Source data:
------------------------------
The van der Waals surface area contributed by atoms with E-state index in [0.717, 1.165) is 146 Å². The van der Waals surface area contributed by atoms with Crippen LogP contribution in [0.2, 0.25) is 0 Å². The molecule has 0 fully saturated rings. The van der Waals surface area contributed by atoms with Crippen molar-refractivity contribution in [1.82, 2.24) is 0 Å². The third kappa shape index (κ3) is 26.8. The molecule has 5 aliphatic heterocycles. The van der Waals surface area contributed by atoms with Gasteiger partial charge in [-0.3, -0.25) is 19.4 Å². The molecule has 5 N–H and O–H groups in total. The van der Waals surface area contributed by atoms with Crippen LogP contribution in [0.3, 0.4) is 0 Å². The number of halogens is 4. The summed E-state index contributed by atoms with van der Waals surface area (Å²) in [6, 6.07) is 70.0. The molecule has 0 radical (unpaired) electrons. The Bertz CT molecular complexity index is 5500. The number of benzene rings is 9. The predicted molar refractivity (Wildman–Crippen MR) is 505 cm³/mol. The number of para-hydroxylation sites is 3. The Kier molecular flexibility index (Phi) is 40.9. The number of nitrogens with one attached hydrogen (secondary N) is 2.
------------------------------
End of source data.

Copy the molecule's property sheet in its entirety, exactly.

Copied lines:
The van der Waals surface area contributed by atoms with E-state index in [0.717, 1.165) is 146 Å². The van der Waals surface area contributed by atoms with Crippen LogP contribution in [0.2, 0.25) is 0 Å². The molecule has 0 fully saturated rings. The van der Waals surface area contributed by atoms with Crippen molar-refractivity contribution in [1.82, 2.24) is 0 Å². The third kappa shape index (κ3) is 26.8. The molecule has 5 aliphatic heterocycles. The van der Waals surface area contributed by atoms with Gasteiger partial charge in [-0.3, -0.25) is 19.4 Å². The molecule has 5 N–H and O–H groups in total. The van der Waals surface area contributed by atoms with Crippen LogP contribution in [0.3, 0.4) is 0 Å². The number of halogens is 4. The summed E-state index contributed by atoms with van der Waals surface area (Å²) in [6, 6.07) is 70.0. The molecule has 0 radical (unpaired) electrons. The Bertz CT molecular complexity index is 5500. The number of benzene rings is 9. The predicted molar refractivity (Wildman–Crippen MR) is 505 cm³/mol. The number of para-hydroxylation sites is 3. The Kier molecular flexibility index (Phi) is 40.9. The number of nitrogens with one attached hydrogen (secondary N) is 2.